Papers of the American School of Classical Studies at Athens — 3.1884-1885

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From this point we go up the left bank of the Gok Su for nearly two
hours, until a point is reached where the river has to force its way
through a deep, narrow canon, called Tcholla Kapusu. This canon
compels the ascent of the spur of the mountain, which ends at
Tcholla Kapusu. We missed the direct road to Grauvga, and after
discovering our mistake, we were compelled to go through the path-
less woods to the river. We then ascended the river until the bridge
— the Grauvga crossing — was reached.

The mountain given by Fischer as Marash Dagh is, more properly
speaking, Magharas Dagh, i.e., Cave Mountain. A more important
matter is, that Fischer puts it on the wrong side of the Gok Su. It
is on the right bank of the Gok Su, and is the southernmost outlier
of the Great Ala Dagh range, which, under a variety of names,
extends from here to Kaliin Aghyl Dagh. The mountain on the left
bank of the Gok Su is named Zartavul Yakasii; it is a lofty range,
but without any peaks rising prominently above the general backbone
of the mountain. Top Gedik is not a peak, as on Fischer's map,
but a real Gedik, that is, a broad saddle, or pass. Top Gedik lies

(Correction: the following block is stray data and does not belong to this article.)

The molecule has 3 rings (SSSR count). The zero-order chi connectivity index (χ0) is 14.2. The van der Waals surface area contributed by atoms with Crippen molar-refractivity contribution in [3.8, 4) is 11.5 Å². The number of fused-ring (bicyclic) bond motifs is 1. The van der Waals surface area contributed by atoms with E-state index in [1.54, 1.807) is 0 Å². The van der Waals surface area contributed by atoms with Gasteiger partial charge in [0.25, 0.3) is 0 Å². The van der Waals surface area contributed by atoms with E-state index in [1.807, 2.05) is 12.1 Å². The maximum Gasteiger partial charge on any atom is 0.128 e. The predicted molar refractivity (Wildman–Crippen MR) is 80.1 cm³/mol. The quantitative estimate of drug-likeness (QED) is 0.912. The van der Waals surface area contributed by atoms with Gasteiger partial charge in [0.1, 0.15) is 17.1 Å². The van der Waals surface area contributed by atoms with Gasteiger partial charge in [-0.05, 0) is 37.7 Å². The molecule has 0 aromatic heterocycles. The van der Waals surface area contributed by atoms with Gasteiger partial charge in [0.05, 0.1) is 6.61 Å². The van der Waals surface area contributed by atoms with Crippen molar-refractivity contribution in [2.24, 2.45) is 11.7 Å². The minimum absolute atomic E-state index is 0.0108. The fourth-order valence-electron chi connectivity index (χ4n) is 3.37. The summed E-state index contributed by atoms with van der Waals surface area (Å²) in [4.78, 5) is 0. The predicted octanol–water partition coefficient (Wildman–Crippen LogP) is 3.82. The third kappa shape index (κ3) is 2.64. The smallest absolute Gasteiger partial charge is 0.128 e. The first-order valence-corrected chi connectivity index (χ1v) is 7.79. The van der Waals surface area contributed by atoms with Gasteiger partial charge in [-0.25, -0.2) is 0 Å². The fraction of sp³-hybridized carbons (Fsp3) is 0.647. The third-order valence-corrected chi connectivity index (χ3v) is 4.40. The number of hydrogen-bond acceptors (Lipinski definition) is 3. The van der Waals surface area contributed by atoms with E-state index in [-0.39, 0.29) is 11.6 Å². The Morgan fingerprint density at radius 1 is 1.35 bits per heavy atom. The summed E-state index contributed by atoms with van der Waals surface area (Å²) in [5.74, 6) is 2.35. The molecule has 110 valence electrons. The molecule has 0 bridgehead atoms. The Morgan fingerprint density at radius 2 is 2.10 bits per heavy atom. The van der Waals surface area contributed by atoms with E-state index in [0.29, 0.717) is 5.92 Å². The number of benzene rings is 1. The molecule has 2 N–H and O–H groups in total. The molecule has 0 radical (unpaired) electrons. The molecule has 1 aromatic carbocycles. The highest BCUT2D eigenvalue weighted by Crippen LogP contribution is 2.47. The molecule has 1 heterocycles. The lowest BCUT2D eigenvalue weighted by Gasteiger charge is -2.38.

immediately north of Magharas Dagh. The names of the other peaks
in the same range will be given hereafter.

Grauvga is situated on a hill at the foot of the mountain, 31 m.
from the bridge ; the valley is wide at this point.

May 26. Grauvga to Maliya Budjaghti, 4 h. 37 m. Leaving
Grauvga, we recross the Gok Su and begin the ascent of Zartavul
Yakasii. For the first two hours the path lay through a wooded
country, crossing some outlying ridges of Zartavul Yakasii, and passing
along the backbone of others. At Kertmen the real foot of Zartavul
Yakasii is reached. Henceforward the ascent is very steep. Before
reaching Fenk Budjaghu, we traverse an elevated plateau. Ahead
of us the mountain rises up perpendicularly, and forms a great natural
theatre. The Turkish name for this phenomenon is Budjak, and
the village situated in this theatre is called Fenk Budjaghu. Crossing
the southern end of this Budjak,1 in about one hour we reach Maliya
Budjaghu, which is similar to that of Fenk, but much larger. I began
to ask for the Mahileh of Fischer's map at Mara and elsewhere after-

1 Strictly speaking, Budjak means " a distant, out-of-the-way corner." Bessa-
rabia, while a part of the Ottoman Empire, was called Budjak.
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